DES MOINES, IOWA, FRIDAY, MAY 12, 1916

 

The feeding of surplus horses on a big 860 acre farm in southeastern Iowa cost Jim Brockway, of Louisa county, several hundred dollars a year. In order to get thru with his spring work, he had to keep from 12 to 16 more horses than he really needed during the rest of the year. He either had to keep them thruout the year, or go out and buy horses during the rush seasons. The latter plan was not satisfactory, so he usually carried along as many as he would need in the busy times. During the last five years, the problem has been solved by the use of tractors, which now do most of the heavy work.

Mr. Brockway has used both the heavy and the light tractors, and on his large farm he would not try to get along without either. His experience traces back to five years ago, when he first bought one of the large types. While he is not using the original tractor, which soon wore out, he now has a large one, and also a small outfit for doing work for which the heavy one is not adapted.


Jim Brockway with his tractor

Experience with the first purchase was far from satisfactory. That tractor,

 he says, might have been adapted for certain kinds of work, but it had no place on the farm. The gears and working parts had no protection from the dust and dirt which the oil collected. Sometimes in the summer, when the soil was dry, there would be a regular blinding cloud of dust. The grit that accumulated in the gears caused so much wear and tear that the period of usefulness of the tractor was limited to two years. In fact, he had to discard it before the second year’s work was done and finish up with horses.

When Mr. Brockway bought his second big tractor, he tried to get one which would not be subject to so much wear and tear from the dirt. The tractor has it’s engine and gears protected by a hood which is dirtproof. The gears while working are bathed in oil, and in two years he says there has been practically no depreciation. Repairs during this period have cost but little, and if he were to exchange it for a new tractor of the same make , he says he would think twice before offering a $50 premium in favor of a new machine.

A large tractor costs two or three times as much as the small type. Repair bills are much more, they use more fuel and oil, and the expense of operating them is proportionately more. While in service a big tractor accomplishes two or three times as much work to offset the added expense. There is a certain amount of work, even on a farm the size of Mr. Brockway’s that can be done just as effectually with a small tractor. In work such as drilling the small tractor fills the bill, and it results in a considerable saving on the more expensive tractor.

James Brockway on his 1917 Avery Tractor                             

About the only objection Mr. Brockway has to the small tractor is that it does not work quite fast enough to suit him. Naturally, it cannot pull so many plows, nor disk so wide a strip at one time. Instead of plowing 30 acres a day, the small tractor makes a record of 10 acres. For the quarter-section farm, or anything under a section, Mr. Brockway believes the small tractor will be preferable to a large one. The heavy tractors represent an investment of more than $2000 and if they are to pay, enough work must be provided to keep the busy. The interest alone is no small item, and unless considerable custom work is done, the overhead expense for the big tractor on the small farm would overbalance any saving in getting the work done.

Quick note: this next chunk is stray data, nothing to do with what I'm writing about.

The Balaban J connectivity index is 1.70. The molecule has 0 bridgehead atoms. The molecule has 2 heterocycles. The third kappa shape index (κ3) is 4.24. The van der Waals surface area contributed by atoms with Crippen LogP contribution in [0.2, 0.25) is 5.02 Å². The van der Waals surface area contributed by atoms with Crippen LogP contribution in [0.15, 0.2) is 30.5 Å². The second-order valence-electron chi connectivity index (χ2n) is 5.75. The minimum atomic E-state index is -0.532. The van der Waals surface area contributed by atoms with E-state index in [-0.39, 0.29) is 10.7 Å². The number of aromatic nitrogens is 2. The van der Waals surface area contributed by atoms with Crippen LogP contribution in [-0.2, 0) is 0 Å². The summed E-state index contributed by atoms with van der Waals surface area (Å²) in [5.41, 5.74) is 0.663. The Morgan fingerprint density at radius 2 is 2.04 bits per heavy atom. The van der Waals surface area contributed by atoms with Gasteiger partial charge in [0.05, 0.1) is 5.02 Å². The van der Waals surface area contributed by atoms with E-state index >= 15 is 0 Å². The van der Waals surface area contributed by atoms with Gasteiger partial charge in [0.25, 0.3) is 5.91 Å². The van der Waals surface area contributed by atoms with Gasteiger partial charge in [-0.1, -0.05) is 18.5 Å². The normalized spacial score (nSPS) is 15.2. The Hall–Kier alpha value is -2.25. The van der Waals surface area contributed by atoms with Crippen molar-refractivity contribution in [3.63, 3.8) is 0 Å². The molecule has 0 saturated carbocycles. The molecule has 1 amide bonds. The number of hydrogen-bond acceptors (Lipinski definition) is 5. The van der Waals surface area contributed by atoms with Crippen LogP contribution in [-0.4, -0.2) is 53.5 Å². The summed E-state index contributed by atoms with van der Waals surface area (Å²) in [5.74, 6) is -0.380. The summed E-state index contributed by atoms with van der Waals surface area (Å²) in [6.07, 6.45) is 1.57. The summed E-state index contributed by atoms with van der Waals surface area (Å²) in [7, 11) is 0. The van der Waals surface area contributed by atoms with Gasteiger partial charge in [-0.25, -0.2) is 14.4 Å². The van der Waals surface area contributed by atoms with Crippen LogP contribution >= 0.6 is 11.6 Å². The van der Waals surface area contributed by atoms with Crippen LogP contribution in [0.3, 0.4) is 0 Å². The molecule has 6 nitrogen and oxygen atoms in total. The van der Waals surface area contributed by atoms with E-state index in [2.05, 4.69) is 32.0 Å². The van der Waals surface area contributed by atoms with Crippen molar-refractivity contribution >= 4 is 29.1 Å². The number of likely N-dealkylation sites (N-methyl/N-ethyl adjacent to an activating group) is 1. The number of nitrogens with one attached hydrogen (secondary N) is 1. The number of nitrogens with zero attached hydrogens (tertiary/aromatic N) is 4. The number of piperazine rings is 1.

Mr. Brockway says a man must be more or less of a mechanic to operate a tractor satisfactorily.

The farm provides work for a dozen or 15 horses, in addition to the two tractors. Neither of the tractors will plow corn, and as this is one of the big crops on Mr. Brockway’s farm, he cannot get along without horses.

In seeding a 120 acre field to oats this spring, the small tractor operator succeeded in covering 90 acres in two days, when he was stopped by rain. On the front end of the drill was stationed a box which held about 30 bushels.

Frequently the tractor is kept at work from daylight till dark. The operator gets an early breakfast and begins operations as soon as he can see. At about 11 o’clock, Mr. Brockway goes to the field and runs the outfit while the man takes a couple of hours off for lunch. Then the man comes back at one o’clock and runs it until supper time when Mr. Brockway relieves him again for an hour, or for the evening as the case may be. The tractor does not have to stop to eat, to drink, nor to rest, but it works on as long as there is somebody to drive it.

The 120-acre field put to oats this spring will be plowed as soon as the oats are harvested. Here the big tractor will come into play, as it has in the past. It will pull two or three binders and disk the ground right after.

Altho the heavy tractor weighs in the neighborhood of 9 tons, and the small one 3 tons, no injurious effects have been noticed from packing. The weight is claimed to be so evenly distributed over the wide wheel surface that no more weight is exerted on the soil than would be made with a horse’s foot. The only portion of the ground which seems packed is the first one or two inches. Down below, it is as mellow as on the area not touched by the tractor wheels.

Back